Unusual case reports: non-sexual acquisition, severe MPX and advanced HIV, human-to-dog transmission
Simon Collins, HIV i-Base
Although the overwhelming majority of cases in the current monkeypox (MPX) outbreak are linked to sexual networks of gay men, other unusual cases are worth noting.
This case includes an American man in his 20s diagnosed with MPX after returning to the US and presenting on day 7 of a diffuse vesicular rash. 
The rash had started 14 days after attending several large crowded outdoor events in the UK, that lasted several hours and included close but clothed dancing. The man was taking PrEP and had a recent history of STIs but reported no sexual contact during the previous three months. He did not have typical symptoms, with no fevers, chills, headache, lymph node swelling, cough, fatigue, or anorectal pain.
His symptoms included “multiple nondraining skin lesions at different stages of appearance, including a centrally umbilicated vesicle on his left palm (testing PCR positive), a crusting flat lesion on his lip, and pustules on his right and left knuckles and on his lateral torso and back”. There were no penile, testicular, or anal lesions.
Although MPX DNA was also detected in self-sampled nasopharyngeal, saliva and rectal samples, the authors commented that contamination of the sample could not be ruled out. All lesions resolved by day 28.
Coinfection with severe MPX, advanced HIV and syphilis
A difficult case of severe monkeypox was reported in a 40-year old man who presented to his GP with a red spot on the tip of his nose that was misdiagnosed as sunburn.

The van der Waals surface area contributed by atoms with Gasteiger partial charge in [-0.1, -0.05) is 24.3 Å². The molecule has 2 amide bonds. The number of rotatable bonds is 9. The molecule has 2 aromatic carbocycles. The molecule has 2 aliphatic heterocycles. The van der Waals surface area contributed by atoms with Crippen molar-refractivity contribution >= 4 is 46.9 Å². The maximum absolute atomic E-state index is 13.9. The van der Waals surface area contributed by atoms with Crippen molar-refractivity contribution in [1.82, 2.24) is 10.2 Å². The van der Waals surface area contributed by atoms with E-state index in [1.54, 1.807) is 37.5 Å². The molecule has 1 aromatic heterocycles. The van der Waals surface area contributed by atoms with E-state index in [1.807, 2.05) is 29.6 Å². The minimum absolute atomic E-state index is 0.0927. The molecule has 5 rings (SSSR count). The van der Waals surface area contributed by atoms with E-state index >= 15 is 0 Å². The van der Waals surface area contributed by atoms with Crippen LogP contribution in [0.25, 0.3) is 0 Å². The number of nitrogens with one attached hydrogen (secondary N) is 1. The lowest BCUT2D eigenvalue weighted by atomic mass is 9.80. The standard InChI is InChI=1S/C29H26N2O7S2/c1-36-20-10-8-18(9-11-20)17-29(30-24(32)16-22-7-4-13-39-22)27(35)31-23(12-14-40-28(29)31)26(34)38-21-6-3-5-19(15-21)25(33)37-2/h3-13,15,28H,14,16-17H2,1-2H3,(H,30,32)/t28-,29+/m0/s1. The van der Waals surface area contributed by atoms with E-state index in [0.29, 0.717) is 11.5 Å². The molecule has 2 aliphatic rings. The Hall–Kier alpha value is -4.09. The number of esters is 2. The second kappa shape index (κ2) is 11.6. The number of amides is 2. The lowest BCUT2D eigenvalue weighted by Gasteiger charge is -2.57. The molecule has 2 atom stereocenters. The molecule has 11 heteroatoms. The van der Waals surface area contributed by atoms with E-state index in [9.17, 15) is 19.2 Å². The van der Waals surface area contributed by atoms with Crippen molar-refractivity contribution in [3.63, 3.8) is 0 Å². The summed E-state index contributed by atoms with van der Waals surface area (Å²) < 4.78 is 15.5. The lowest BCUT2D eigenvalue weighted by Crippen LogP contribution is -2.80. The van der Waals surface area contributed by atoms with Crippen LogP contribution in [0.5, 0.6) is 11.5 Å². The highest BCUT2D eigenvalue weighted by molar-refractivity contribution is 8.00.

Within three days, this rapidly progressed to necrosis and typical MPX lesions appeared on the whole body, with serious infection of the penis and oral mucosa. The man had no history of STI testing and tested positive for long-standing syphilis (TPPA 1:2560, VDRL 1:8) and advanced HIV (CD4 count 126 cells/mm3).
Treatment was with 600 mg tecovirimat, twice-daily for seven days.
The limited details reported on this case included that lesions resolved and swelling on the man’s nose was reduced. The necrosis has now completely resolved, without the need for surgery.
Human to dog transmission
MPX transmission from a human to a dog was reported in a recent letter to the Lancet. 
This case, the first of it’s kind, included a gay male couple in Paris. They lived together and both also had other sexual partners and both presented with PCR-confirmed MPX lesions. Symptoms including anal ulcers and wider body rash. Oropharynx samples tested positive.
Fourteen days after onset of initial symptoms, their four year old dog presented with skin lesions that were MPX PCR-positive and that phylogenetically matched one of the partners.
Although the couple had isolated their pet from contact with other animals since their first symptoms, the dog regularly slept in the same bed as the men.
As the dog’s lesions, together with oral and anal swabs tested positive, the researchers believe this showed a new systemic canine infection, rather than viral transfer from either human lesions or airborne transmission. However, the animal has tested negative for MPX antibodies. All lesions have since resolved.
This is the first time that MPX transmission to a dog has been reported and this was an early concern when UK guidelines for self-isolation included separation from pets.
In countries where MPX is endemic the infection is generally thought to be maintained due to infections in rodents.
- Karan A, et al. Human monkeypox without viral prodrome or sexual exposure, California, USA, 2022. CDC Emerg Infect Dis. 28(10). DOI:
10.3201/eid2810.221191. (15 August 2022).
- Boesecke C et al. Severe monkeypox-virus infection in undiagnosed advanced HIV infection. Infection (2022).
- Seang S et al. Evidence of human-to-dog transmission of monkeypox virus. Lancet. Letter 400(10353);658-659. DOI: 10.1016/S0140-
6736(22)01487-8. (10 August 2022).